Culture and Language

Woman and little girl pointing at somethingBeginning at birth, families teach their children to behave and express their feelings verbally and nonverbally in culturally acceptable ways. It is important to talk with parents and families about how they expect their children to behave and express themselves. This provides an important context for understanding children's behavior. For example, in some families, rough and tumble play is an expression of connection and love between adults and young children and a source of fun; it is one way they relate to each other. If education staff do not know this, they may incorrectly interpret children's rough and tumble play with peers and other adults as physical aggression. In some cultures, children are taught to show respect to adults by making eye contact when spoken to. In other cultures, children are taught that respect is demonstrated by avoiding direct eye contact.1

Education staff need to be aware of family and cultural behaviors, like styles of play and eye contact, within their own cultures as well as children's families. This helps to avoid misunderstanding and misinterpreting children's behaviors. It is equally important to talk with families about how adult expectations for children's behavior may differ across settings (e.g., home, group care, group socialization) and how to support children's behaviors in these settings. Children benefit when families and education staff are on the same page regarding expectations for behaviors and share the same goals for children's development. For more information about understanding the cultural perspectives of families and building positive relationships, see Family Engagement and Cultural Perspectives: Applying Strengths-based Attitudes.

The ongoing child assessment process provides opportunities to develop shared goals. The collected data provides a picture of children's current developmental levels and can reveal changes, such as reaching new behavior milestones and experiencing new behavior challenges. Ongoing child assessment offers education staff and families the chance to have conversations about what the data mean and how to support children's social and emotional development.

Language abilities also play a part in children's behavior. Understanding children's language and communication development is essential to understanding their behavior. The Head Start Early Learning Outcomes Framework: Ages Birth to Five (ELOF) can be helpful in knowing what developmental trajectories look like for infants, toddlers, and preschoolers. For example, infants and toddlers are just beginning to develop expressive language skills. Much of their communication is through eye gaze, facial expressions, gestures, vocalizations, and behavior. Preschoolers have more language skills and vocabulary to describe their actions, emotions, and ideas. However, they may still need verbal reminders (e.g., "Use your words, Samuel! Say, 'I'm mad that you took the paintbrush I was using! Please give it back.'") and other supports (e.g., visual cues, social stories) to communicate how they feel and what they want.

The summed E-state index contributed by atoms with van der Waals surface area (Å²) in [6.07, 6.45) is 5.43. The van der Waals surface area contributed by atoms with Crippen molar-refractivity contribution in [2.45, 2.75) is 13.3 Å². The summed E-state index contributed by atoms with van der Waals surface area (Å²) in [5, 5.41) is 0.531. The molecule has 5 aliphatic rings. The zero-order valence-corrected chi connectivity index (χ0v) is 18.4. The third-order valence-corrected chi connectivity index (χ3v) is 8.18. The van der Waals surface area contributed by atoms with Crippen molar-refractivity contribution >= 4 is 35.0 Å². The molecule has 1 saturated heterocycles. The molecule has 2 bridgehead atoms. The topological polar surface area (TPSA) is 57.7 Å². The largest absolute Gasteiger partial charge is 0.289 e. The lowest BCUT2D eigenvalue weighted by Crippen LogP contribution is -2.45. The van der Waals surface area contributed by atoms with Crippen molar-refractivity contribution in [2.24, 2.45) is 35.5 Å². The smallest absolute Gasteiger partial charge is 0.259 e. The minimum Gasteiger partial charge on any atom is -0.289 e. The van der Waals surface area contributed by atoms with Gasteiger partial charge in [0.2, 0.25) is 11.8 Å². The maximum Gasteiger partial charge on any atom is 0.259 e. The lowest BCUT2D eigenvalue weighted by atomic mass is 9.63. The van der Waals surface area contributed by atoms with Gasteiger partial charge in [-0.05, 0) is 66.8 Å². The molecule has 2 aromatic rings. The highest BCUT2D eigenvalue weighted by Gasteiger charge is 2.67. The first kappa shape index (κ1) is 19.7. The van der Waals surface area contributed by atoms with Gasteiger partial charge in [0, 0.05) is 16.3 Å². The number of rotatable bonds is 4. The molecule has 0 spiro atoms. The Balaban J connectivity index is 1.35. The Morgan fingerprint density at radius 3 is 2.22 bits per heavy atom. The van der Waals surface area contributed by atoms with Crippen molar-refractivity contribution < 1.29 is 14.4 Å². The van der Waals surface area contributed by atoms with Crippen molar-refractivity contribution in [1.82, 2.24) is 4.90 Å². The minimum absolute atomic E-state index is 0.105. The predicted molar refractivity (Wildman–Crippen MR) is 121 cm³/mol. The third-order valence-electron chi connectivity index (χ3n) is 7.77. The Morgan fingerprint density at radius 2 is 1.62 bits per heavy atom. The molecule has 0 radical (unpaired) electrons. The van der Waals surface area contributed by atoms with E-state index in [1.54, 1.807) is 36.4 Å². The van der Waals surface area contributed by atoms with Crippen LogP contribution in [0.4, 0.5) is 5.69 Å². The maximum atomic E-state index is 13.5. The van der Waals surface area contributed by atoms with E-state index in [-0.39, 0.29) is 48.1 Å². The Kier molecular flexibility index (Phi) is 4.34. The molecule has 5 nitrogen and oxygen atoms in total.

Children with speech delays or a disability that affects verbal communication may also rely on behavior to express themselves. Individual Family Service Plans (IFSPs) and Individualized Education Programs (IEPs) will outline how to support children's abilities to communicate (e.g., sign language, communication devices).

Children who are DLLs may initially rely on behavior to express themselves, especially in settings and situations where the education staff do not speak the child's home language. Resources such as the Planned Language Approach (PLA) Gathering and Using Language Information that Families Share can be valuable in understanding children's language backgrounds and informing appropriate adult-child interaction and communication strategies. Education managers and coaches can work with staff who do not speak the child's home language to identify and use strategies for understanding and communicating with the child.

If staff speak the child's home language, they can help the child use that language to communicate while also scaffolding their understanding and use of English. See Oral Language and Vocabulary in PLA's Big 5 for All. In both cases, education managers should work with staff to partner with families to support their children's language development. Young dual language learners thrive when families and programs work together to support them to learn English and continue to develop their home languages.2 For more information, see Partnering with Families of Children Who Are Dual Language Learners.

1 HHS, ACF, OHS, Head Start Early Learning Outcomes Framework: Ages Birth to Five, 36.

2 U.S. Department of Health and Human Services, Administration for Children and Families, Office of Head Start, National Center on Parent, Family, and Community Engagement. Partnering with Families of Children Who Are Dual Language Learners (Washington, DC, n.d.).